Australia’s richest earners own almost half the nation’s wealth, and earn nine times what the poorest do.
A new report from the OECD shows while inequality in the country has increased since the 1990s, it’s still below the average of other comparable countries.
While the top 10 per cent get nine times more money than the bottom 10 per cent, that’s slightly better than the OECD average, which is 9.6 times more.
Poverty rates are slightly above the OECD average but have not increased since 2007.
That is largely because since the global financial crisis, middle-income earners’ wealth increased at a much faster rate than the top earners.
The country’s highest earners own 45 per cent of wealth, compared to half of all wealth on average across the OECD.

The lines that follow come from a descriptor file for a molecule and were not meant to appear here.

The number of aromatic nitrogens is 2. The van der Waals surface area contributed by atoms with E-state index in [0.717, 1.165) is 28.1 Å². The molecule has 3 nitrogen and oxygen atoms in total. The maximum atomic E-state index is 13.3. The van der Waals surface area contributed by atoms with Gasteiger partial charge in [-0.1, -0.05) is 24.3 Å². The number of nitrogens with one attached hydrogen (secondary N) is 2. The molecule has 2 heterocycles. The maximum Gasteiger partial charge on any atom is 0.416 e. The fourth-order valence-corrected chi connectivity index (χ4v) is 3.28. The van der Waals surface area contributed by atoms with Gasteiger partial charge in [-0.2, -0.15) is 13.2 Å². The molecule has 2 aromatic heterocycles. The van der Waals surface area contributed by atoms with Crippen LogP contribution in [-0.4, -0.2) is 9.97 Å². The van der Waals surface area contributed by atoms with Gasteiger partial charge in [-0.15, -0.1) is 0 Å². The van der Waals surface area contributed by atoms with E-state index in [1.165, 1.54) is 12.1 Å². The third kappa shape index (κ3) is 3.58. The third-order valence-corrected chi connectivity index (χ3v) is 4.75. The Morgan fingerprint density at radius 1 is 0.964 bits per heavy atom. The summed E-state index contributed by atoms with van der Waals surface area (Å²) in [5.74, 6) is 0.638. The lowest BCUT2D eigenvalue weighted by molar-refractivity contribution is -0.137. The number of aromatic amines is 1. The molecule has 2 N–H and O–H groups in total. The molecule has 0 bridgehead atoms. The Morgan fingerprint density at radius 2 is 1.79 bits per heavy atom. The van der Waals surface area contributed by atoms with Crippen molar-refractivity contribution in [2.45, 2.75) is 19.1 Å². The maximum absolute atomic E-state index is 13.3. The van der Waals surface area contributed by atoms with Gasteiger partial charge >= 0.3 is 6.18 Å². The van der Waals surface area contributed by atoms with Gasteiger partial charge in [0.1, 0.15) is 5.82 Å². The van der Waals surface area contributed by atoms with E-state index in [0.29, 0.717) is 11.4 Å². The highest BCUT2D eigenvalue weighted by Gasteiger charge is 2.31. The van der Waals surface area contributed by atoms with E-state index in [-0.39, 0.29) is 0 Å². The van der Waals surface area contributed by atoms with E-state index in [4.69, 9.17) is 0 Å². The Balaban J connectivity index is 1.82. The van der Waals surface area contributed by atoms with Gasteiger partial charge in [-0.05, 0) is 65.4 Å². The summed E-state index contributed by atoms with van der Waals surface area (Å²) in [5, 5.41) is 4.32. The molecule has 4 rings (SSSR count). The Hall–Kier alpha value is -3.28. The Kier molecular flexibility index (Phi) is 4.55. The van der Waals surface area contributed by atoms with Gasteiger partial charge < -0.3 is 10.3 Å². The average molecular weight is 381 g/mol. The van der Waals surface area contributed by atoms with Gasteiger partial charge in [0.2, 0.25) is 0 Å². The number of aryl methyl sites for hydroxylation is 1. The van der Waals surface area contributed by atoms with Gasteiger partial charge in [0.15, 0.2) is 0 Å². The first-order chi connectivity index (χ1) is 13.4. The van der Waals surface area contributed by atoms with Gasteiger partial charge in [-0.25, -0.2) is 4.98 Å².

INEQUALITY IN AUSTRALIA:
* Top 10 per cent of earners’ income is almost nine times higher than that of the bottom 10 per cent
* In mid-1990s that was eight times higher
* Poverty among the elderly has declined substantially by five per cent for 66-75 year olds
* At 33.5 per cent, it still remains more than 2.5 times higher than the OECD average
* Wealth inequality in Australia is just below OECD average: top 10 per cent own 45 per cent of wealth, compared to half of all wealth on average across OECD
* The bottom quintile own 17 per cent of all wealth.